Self-esteem develops throughout life, but challenges and damage to a person’s self-view can increase anxiety levels (Sowislo & Orth, 2013). Those who are stigmatised and socially excluded because of mental illness may experience reduced self-esteem and deteriorating psychological state. A study by Corrigan & Penn, (2015) found that 75% of respondents to a survey, stated that stigma reduced their child’s self-esteem. This poignant statistic, expresses the widespread impact of stigma on developing self-esteem. It may also lead to issues into adulthood, especially concerning self-schemas and internal appraisals.

As self-esteem and self-schemas are so closely related, damaging one can lead to damaging the other. Social exclusion as a result of stigmatisation not only impacts upon an individual’s self-esteem but also changes their internal view of both themselves and the world. This can be damaging for psychological well-being and function (Corrigan, Watson & Barr, 2006).

Corrigan & Penn, (2015) stated that the impact of stigma may be as harmful as the disease itself and that significant emotional harm is not limited to the individual but also extends to their family and friends. This may be partially due to the social impact of the difficulties associated with supporting someone who has to cope with these injustices.

The emotional effect of stigmatisation is further demonstrated in research conducted into the help seeking behaviours of men in the military (Heath et al., 2017). They found that men typically sought help only when the perceived severity of the condition and distress levels are high. Limited social support may contribute to the lower levels of help seeking (Vogel et at., 2014) as may stereotypes surrounding male physical and psychological toughness.  Furthermore, as help-seeking behaviours may challenge the norms of male, military behaviour, they may elicit aversive psychological states and contradictory self-schemas, threatening self-concept and psychological well-being. These factors are reflected in the high incidence of severe mental illnesses in the military and the male populations.

Interestingly, a study comparing the typically masculine disorders such as antisocial personality disorder and pyromania, against typically feminine disorders such as Bulimia, found typically masculine disorders were associated with more stigma than typically feminine disorders (Boysen & Logan, 2017). Gender roles and standards can impact on how mental disorders are perceived and the importance of accepted norms in our society which create and perpetuate stigma.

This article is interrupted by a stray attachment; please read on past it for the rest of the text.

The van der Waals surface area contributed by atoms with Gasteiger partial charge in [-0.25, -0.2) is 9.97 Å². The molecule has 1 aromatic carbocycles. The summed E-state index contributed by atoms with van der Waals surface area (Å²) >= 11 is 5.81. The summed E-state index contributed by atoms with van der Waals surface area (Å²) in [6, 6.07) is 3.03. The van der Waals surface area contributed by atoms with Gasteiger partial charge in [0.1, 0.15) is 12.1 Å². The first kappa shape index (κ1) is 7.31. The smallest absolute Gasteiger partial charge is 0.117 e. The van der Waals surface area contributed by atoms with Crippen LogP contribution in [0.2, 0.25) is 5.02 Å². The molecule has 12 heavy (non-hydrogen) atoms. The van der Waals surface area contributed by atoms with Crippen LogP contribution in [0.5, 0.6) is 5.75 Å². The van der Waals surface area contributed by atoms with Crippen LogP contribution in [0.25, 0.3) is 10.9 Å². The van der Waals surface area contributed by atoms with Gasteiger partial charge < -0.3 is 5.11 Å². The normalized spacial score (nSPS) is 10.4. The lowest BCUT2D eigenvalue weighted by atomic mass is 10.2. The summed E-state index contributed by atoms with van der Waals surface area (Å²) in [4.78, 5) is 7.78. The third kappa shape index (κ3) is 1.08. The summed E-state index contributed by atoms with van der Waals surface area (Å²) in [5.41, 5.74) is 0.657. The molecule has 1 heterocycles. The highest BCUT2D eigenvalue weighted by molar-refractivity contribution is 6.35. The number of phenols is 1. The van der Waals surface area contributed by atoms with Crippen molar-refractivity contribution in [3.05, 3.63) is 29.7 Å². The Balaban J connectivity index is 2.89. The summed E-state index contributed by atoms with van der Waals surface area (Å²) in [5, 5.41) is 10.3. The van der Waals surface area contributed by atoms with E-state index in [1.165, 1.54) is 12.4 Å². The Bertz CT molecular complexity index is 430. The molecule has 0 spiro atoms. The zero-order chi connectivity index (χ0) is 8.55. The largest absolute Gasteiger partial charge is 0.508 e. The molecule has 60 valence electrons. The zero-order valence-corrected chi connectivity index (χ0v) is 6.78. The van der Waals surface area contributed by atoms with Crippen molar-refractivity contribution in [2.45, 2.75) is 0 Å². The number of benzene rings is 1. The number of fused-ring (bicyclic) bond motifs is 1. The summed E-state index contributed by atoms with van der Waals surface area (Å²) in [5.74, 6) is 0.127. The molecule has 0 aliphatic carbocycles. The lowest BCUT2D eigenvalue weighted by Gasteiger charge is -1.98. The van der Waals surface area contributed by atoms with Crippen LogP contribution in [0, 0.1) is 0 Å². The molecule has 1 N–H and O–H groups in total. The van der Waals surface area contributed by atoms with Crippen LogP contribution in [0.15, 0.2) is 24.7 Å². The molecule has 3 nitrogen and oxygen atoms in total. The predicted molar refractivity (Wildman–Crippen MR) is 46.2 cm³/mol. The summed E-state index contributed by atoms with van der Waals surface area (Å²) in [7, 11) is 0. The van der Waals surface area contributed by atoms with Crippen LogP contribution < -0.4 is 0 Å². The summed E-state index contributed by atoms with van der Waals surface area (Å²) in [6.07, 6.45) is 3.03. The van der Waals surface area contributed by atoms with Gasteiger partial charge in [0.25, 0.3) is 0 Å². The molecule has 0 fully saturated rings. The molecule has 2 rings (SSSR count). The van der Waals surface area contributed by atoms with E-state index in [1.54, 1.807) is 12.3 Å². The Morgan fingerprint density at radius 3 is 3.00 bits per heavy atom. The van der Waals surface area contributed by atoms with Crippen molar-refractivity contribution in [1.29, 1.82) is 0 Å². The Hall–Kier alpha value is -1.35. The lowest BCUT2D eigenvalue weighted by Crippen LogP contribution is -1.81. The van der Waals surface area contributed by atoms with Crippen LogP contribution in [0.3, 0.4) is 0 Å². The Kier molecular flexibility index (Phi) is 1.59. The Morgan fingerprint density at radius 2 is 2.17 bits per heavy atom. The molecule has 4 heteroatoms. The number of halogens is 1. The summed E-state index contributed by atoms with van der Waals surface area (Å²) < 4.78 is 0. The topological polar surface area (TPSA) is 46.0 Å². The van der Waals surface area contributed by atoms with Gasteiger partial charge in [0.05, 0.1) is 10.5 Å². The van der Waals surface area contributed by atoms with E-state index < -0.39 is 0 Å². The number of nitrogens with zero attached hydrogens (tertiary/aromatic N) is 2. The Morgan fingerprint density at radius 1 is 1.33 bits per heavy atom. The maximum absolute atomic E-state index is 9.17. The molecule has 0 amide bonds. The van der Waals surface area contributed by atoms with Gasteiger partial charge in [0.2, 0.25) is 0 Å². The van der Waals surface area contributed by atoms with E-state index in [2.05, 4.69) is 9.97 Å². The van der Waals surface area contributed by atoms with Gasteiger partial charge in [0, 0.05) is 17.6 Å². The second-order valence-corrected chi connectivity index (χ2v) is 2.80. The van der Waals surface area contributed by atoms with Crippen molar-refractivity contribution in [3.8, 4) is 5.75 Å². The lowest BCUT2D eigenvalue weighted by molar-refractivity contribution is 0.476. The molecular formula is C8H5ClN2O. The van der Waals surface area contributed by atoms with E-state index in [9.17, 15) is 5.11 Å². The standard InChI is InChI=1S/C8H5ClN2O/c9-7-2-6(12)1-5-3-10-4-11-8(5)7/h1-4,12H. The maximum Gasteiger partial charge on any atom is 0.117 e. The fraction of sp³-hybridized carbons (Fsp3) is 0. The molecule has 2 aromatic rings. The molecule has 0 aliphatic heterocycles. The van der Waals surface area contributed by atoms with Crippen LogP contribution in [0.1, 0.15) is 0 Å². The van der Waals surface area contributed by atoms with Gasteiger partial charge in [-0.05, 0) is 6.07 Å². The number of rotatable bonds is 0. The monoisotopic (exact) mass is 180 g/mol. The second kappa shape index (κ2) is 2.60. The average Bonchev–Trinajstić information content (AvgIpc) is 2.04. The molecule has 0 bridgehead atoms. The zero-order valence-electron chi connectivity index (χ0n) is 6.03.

Figure 4. Obesity and BMI. How obesity is defined in most Countries.

Obesity is categorised by the World Health Organisation as ‘…excessive fat accumulation that may impair health. Body mass index (BMI)…is commonly used to classify overweight and obesity in adults’ ("Obesity and overweight", 2017). Obesity can cause many health problems and is a risk factor in Coronary Heart Disease. It is not, however, only the physical health risks which are of concern; obesity has been linked to many mental health disorders, including anxiety and depression. 


Obesity is a relatively new concept. Its origins involve the combination of confounding factors which have developed in more recent decades. Industrialisation has led to technological advancements which have changed the amount and types of foods available as well as patterns of day-to-day, physical activity. However, our physiology has not adapted at the same rate to compensate for these changes. Our bodies were designed to store food for as long as possible to prevent starvation. However, with the accessibility of both healthy and unhealthy foods, along with a decrease in activity, obesity rates are increasing. Stigma associated with obesity, relates to body image norms, which vary cross-culturally and throughout time. The media strongly impacts upon what is considered to be the norm, and has the power to reduce weight related stigma (Bellisari, 2008).

Emotional effect[edit]